Chrysostom’s homily, by contrast, is expansive, generous, open-hearted, and otherworldly. And above all, it is hopeful. Death is robbed of its sting. Evil does not prevail forever. As the days get darker and freedom gets more precarious in the West, and Islamic supremacists (who revere Khomeini) grow ever bolder in the West, it is a good message for non-Christians as well as Christians: the boot on the face does not and cannot prevail indefinitely. Blades of grass inevitably grow through the concrete. Khomeini says that “whatever good there is exists thanks to the sword and in the shadow of the sword” and that “people cannot be made obedient except with the sword,” but ultimately people grow weary of being terrorized and throw off the tyrant’s chains. The human spirit cannot be enslaved indefinitely. And so even in these difficult days, there is hope: every time the Islamic supremacists advance, they simultaneously retreat, because more and more people wake up to what they’re doing and to the need to resist.
They are angered (angered!), increasingly angered, because they know they can’t continue to advance under cover of darkness. People are on to them. The fact that at least fourteen states have in the last few months begun considering anti-Sharia laws is a sign of this, and one that could not have been predicted just two or three years ago. The enemies of freedom are being exposed, and will soon be cast down, and they know it. They will lash out more furiously than ever as this effort is being completed, but it has begun.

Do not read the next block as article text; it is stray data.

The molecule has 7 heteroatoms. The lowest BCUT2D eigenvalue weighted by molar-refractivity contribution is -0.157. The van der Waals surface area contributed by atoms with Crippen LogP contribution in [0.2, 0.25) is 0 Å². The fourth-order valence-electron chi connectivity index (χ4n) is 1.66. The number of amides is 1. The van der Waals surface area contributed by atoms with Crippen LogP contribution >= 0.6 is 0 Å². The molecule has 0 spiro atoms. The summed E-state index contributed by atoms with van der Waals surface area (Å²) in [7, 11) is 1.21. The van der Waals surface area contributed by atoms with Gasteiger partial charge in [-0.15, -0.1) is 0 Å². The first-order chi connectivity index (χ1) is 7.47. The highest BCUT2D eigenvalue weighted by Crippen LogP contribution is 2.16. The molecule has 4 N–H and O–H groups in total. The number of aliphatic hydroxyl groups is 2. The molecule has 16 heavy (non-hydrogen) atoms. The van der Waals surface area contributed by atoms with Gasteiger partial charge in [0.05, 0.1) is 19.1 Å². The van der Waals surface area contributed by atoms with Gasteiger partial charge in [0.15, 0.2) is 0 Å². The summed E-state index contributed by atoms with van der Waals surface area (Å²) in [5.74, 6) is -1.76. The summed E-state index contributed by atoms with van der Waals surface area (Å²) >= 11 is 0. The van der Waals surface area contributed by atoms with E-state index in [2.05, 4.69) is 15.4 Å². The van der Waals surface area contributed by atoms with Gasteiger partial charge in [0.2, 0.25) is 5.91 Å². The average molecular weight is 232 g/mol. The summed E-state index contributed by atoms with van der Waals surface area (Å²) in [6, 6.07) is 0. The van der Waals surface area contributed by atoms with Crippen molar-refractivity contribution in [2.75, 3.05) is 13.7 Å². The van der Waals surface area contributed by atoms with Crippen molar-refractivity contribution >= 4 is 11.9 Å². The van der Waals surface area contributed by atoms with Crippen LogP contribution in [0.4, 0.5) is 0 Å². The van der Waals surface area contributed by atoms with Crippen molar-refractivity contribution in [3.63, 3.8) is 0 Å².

And so here is St. John Chrysostom’s homily:
Let all pious men rejoice and all lovers of God rejoice in the splendor of this feast; let the wise servants blissfully enter into the joy of their Lord, let those who have borne the burden of Lent now receive their pay, and those who have toiled since the first hour, let them now receive their due reward; let any who came after the third hour be grateful to join in the feast, and those who may have come after the sixth, let them not be afraid of being too late, for the Lord is gracious and He receives the last even as the first.
He gives rest to him who comes on the eleventh hour as well as to him who has toiled since the first: yes, He has pity on the last and he serves the first; He rewards the one and is generous to the other; He repays the deed and praises the effort.
Come, all of you: enter into the joy of your Lord. You the first and you the last, receive alike your reward; you rich and you poor, dance together; you sober and you weaklings, celebrate the day; you who have kept the Fast and you who have not, rejoice today.
The table is richly laden; enjoy its royal banquet. The calf is a fatted one; let no one go away hungry. All of you enjoy the banquet of faith; all of you receive the riches of His goodness. Let no one grieve over his poverty, for the universal kingdom has been revealed; let no one weep over his sins, for pardon has shone from the grave; let no one fear death, for the death of our Savior has set us free. He has destroyed it by enduring it; He has despoiled Hades by going down into its kingdom; He has angered it by allowing it to taste of His flesh.
When Isaiah foresaw all this, he cried out: “O Hades, you have been angered by encountering Him in the nether world.” Hades is angered because it is frustrated. It is angered because it has been mocked. It is angered because it has been destroyed. It is angered because it has been reduced to naught. It is angered because it is now captive. It seized a body, and lo! It discovered God. It seized earth, and behold! It encountered heaven. It seized the visible, and was overcome by the invisible.
“O death, where is your sting? O Hades, where is your victory?” Christ is risen, and you are abolished! Christ is risen and the demons are cast down! Christ is risen and the angels rejoice! Christ is risen and life is freed! Christ is risen and the tomb is emptied of its dead! For Christ, being risen from the dead, has become the leader and reviver of those who had fallen asleep. To Him be glory and power for ever and ever. Amen.